Wednesday, March 21, 2007

Is Wage Insurance Optimal?

In academic economics, there is growing interest in a subfield called "dynamic public finance," which looks at optimal taxes and social insurance in situations where information unfolds over time. Here is one survey.

At the same time, in Washington policy circles, there is growing interest in social insurance schemes that have an important time-dimension. Some Democrats are proposing "wage insurance." According to the NY Times,
Under one proposal, by Representative Jim McDermott of Washington State, the government would pay as much as 50 percent of the difference between a person’s old and new wage — with a maximum benefit of $10,000 a year — for as long as two years. A welder who lost a job that paid $40,000 a year and who took a new job paying $30,000 would receive $5,000 a year in supplemental pay for two years.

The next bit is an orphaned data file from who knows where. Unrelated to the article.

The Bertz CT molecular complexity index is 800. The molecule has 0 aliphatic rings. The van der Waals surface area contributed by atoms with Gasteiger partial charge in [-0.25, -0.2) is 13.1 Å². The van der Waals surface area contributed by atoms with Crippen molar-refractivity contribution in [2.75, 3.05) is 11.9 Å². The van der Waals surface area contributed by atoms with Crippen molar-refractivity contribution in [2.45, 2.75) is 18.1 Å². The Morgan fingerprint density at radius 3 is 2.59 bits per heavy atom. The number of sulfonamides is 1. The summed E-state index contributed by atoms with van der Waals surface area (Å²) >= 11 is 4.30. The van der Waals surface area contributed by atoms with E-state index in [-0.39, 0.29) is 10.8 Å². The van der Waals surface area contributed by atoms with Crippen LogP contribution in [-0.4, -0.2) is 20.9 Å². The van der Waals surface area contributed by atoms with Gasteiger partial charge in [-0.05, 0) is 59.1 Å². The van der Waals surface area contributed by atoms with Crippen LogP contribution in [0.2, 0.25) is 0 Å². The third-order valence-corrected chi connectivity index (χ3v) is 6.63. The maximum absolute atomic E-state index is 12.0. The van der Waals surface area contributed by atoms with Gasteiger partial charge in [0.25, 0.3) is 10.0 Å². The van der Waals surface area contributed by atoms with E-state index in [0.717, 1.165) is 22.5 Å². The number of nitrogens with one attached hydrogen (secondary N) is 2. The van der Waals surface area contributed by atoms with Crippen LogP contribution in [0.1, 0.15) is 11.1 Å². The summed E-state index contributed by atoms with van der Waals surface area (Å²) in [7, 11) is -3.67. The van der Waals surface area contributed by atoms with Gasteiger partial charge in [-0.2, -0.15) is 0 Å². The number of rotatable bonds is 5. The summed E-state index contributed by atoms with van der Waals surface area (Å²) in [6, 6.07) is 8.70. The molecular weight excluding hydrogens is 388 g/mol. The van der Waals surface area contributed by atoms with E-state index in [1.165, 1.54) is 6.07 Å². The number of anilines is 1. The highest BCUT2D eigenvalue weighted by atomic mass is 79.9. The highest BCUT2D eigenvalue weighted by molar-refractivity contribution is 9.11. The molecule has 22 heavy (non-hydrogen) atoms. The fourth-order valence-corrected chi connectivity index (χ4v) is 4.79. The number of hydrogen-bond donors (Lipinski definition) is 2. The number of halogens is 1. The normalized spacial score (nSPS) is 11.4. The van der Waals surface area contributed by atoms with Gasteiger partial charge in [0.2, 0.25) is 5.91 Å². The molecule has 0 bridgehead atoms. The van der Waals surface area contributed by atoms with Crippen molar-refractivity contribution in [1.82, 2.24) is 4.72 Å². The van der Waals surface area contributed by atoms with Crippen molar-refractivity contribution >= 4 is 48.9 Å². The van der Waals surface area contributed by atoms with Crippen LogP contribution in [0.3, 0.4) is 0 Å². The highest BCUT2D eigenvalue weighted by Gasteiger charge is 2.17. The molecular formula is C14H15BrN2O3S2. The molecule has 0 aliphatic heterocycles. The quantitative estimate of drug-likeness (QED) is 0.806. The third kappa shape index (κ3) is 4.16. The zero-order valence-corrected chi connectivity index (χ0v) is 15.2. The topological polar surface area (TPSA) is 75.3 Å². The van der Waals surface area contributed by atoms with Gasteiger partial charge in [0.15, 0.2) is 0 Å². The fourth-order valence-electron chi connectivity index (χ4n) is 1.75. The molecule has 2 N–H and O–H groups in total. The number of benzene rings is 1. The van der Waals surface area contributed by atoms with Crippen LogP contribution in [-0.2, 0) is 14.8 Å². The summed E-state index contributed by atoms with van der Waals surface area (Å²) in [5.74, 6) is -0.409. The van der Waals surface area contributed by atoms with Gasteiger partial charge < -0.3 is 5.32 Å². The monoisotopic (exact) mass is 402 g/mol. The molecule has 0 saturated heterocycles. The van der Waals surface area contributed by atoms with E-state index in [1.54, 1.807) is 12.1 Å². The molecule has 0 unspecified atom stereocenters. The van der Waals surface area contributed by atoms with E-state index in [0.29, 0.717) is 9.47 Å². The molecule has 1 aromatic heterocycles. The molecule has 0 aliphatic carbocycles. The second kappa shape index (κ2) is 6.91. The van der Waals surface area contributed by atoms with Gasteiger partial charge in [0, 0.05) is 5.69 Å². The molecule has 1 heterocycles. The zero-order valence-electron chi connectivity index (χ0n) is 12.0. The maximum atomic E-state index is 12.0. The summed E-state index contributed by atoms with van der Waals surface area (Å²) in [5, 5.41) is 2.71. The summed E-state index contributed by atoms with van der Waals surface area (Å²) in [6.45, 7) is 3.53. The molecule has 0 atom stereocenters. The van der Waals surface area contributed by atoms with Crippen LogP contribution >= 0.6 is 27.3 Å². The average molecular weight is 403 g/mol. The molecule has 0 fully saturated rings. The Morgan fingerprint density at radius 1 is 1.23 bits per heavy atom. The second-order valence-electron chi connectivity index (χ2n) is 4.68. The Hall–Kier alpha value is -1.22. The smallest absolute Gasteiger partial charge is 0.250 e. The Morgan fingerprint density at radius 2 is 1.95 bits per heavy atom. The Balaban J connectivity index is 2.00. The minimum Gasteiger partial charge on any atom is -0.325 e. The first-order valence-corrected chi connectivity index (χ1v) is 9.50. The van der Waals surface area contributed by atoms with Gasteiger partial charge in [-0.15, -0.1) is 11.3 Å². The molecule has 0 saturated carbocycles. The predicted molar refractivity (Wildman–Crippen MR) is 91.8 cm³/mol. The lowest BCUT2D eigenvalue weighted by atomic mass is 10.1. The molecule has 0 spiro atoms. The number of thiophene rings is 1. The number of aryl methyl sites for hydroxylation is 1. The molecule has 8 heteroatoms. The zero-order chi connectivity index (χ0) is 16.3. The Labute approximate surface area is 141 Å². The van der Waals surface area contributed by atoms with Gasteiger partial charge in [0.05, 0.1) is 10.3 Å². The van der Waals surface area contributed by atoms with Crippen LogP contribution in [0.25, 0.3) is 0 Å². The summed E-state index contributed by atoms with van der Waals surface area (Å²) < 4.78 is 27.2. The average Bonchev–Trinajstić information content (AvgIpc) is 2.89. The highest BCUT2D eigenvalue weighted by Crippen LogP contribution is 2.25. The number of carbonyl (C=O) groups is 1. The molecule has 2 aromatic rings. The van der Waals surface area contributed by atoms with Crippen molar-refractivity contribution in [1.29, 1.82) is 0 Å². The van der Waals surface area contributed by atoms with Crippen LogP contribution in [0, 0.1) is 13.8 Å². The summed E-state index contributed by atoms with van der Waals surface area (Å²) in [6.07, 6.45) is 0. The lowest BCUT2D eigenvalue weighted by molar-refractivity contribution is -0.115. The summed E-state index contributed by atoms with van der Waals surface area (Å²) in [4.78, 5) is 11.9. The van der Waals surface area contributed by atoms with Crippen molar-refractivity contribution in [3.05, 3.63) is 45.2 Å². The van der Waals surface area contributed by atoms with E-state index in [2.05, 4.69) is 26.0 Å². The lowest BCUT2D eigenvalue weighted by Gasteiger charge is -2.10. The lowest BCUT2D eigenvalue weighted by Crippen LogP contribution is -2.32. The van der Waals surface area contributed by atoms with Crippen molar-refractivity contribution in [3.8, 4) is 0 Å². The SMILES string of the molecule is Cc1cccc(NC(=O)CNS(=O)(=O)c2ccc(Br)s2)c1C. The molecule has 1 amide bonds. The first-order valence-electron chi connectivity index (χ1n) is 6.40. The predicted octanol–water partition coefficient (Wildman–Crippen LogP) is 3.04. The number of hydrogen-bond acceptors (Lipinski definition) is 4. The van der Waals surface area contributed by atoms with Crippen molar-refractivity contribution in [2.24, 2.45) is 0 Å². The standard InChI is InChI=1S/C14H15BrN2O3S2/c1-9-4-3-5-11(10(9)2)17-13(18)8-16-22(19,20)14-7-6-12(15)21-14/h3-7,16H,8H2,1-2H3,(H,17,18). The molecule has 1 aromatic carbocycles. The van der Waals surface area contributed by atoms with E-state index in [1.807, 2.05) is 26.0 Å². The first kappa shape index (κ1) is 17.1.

Surprisingly, these two developments have been proceeding independently. As far as I can tell, the schemes being cooked up in Washington are not building on the academic literature, and the guys working on the academic literature do not pay much attention to what is happening in Washington. Perhaps it is time for a little intellectual arbitrage.

Personally, I am skeptical of the wage insurance plan. It seems that a worker who earns $40,000 in year one and then $30,000 in year two would end up with higher total income, after taxes and transfers, than a person who earns $35,000 in both years. Maybe there is a good argument for this idea, but I cannot immmediately see what it is.